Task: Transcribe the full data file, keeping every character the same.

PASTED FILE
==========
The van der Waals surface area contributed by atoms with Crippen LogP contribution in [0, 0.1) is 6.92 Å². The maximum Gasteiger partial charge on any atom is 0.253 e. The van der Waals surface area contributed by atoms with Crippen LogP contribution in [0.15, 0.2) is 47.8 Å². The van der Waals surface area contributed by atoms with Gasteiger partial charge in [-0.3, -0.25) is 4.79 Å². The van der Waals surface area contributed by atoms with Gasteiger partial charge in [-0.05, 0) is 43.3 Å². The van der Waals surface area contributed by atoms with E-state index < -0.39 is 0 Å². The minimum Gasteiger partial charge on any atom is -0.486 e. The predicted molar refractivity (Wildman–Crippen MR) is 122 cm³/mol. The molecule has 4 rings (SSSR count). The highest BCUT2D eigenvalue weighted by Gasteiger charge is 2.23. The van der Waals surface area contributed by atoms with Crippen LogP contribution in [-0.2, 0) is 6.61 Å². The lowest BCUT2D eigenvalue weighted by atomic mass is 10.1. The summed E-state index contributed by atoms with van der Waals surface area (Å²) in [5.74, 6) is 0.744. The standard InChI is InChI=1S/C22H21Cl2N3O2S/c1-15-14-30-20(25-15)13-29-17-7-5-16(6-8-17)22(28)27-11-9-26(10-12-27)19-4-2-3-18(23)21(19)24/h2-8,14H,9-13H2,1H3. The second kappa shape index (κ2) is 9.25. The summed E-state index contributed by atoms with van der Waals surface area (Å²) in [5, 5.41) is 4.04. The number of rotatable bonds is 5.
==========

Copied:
The van der Waals surface area contributed by atoms with Crippen LogP contribution in [0, 0.1) is 6.92 Å². The maximum Gasteiger partial charge on any atom is 0.253 e. The van der Waals surface area contributed by atoms with Crippen LogP contribution in [0.15, 0.2) is 47.8 Å². The van der Waals surface area contributed by atoms with Gasteiger partial charge in [-0.3, -0.25) is 4.79 Å². The van der Waals surface area contributed by atoms with Gasteiger partial charge in [-0.05, 0) is 43.3 Å². The van der Waals surface area contributed by atoms with E-state index < -0.39 is 0 Å². The minimum Gasteiger partial charge on any atom is -0.486 e. The predicted molar refractivity (Wildman–Crippen MR) is 122 cm³/mol. The molecule has 4 rings (SSSR count). The highest BCUT2D eigenvalue weighted by Gasteiger charge is 2.23. The van der Waals surface area contributed by atoms with Crippen LogP contribution in [-0.2, 0) is 6.61 Å². The lowest BCUT2D eigenvalue weighted by atomic mass is 10.1. The summed E-state index contributed by atoms with van der Waals surface area (Å²) in [5.74, 6) is 0.744. The standard InChI is InChI=1S/C22H21Cl2N3O2S/c1-15-14-30-20(25-15)13-29-17-7-5-16(6-8-17)22(28)27-11-9-26(10-12-27)19-4-2-3-18(23)21(19)24/h2-8,14H,9-13H2,1H3. The second kappa shape index (κ2) is 9.25. The summed E-state index contributed by atoms with van der Waals surface area (Å²) in [5, 5.41) is 4.04. The number of rotatable bonds is 5.